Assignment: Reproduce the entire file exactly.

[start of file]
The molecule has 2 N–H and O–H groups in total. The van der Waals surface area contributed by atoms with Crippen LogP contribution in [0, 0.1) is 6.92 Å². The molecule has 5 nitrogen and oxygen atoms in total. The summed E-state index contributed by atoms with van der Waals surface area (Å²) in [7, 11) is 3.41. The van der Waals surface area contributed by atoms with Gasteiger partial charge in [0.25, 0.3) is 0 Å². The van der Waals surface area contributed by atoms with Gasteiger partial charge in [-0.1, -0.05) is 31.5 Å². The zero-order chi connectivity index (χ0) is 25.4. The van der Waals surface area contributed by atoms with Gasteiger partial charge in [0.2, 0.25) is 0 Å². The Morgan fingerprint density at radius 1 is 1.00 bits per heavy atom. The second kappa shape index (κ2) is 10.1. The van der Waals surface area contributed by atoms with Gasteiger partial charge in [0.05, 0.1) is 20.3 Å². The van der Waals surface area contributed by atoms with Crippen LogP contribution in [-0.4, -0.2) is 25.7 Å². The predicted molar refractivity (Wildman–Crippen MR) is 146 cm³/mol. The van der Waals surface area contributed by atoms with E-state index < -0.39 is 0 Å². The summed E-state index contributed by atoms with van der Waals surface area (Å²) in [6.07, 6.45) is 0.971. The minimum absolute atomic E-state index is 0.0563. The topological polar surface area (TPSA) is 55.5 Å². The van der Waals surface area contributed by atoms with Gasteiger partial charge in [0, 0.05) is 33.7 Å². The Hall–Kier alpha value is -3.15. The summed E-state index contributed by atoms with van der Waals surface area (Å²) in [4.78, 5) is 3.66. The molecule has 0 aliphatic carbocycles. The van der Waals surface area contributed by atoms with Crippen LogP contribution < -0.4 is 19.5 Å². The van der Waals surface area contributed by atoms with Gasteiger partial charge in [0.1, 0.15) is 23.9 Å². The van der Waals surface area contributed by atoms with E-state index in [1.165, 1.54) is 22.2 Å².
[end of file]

The molecule has 2 N–H and O–H groups in total. The van der Waals surface area contributed by atoms with Crippen LogP contribution in [0, 0.1) is 6.92 Å². The molecule has 5 nitrogen and oxygen atoms in total. The summed E-state index contributed by atoms with van der Waals surface area (Å²) in [7, 11) is 3.41. The van der Waals surface area contributed by atoms with Gasteiger partial charge in [0.25, 0.3) is 0 Å². The van der Waals surface area contributed by atoms with Gasteiger partial charge in [-0.1, -0.05) is 31.5 Å². The zero-order chi connectivity index (χ0) is 25.4. The van der Waals surface area contributed by atoms with Gasteiger partial charge in [0.2, 0.25) is 0 Å². The Morgan fingerprint density at radius 1 is 1.00 bits per heavy atom. The second kappa shape index (κ2) is 10.1. The van der Waals surface area contributed by atoms with Gasteiger partial charge in [0.05, 0.1) is 20.3 Å². The van der Waals surface area contributed by atoms with Crippen LogP contribution in [-0.4, -0.2) is 25.7 Å². The predicted molar refractivity (Wildman–Crippen MR) is 146 cm³/mol. The van der Waals surface area contributed by atoms with E-state index < -0.39 is 0 Å². The summed E-state index contributed by atoms with van der Waals surface area (Å²) in [6.07, 6.45) is 0.971. The minimum absolute atomic E-state index is 0.0563. The topological polar surface area (TPSA) is 55.5 Å². The van der Waals surface area contributed by atoms with Gasteiger partial charge in [0, 0.05) is 33.7 Å². The Hall–Kier alpha value is -3.15. The summed E-state index contributed by atoms with van der Waals surface area (Å²) in [4.78, 5) is 3.66. The molecule has 0 aliphatic carbocycles. The van der Waals surface area contributed by atoms with Crippen LogP contribution < -0.4 is 19.5 Å². The van der Waals surface area contributed by atoms with Gasteiger partial charge in [0.1, 0.15) is 23.9 Å². The van der Waals surface area contributed by atoms with E-state index in [1.165, 1.54) is 22.2 Å².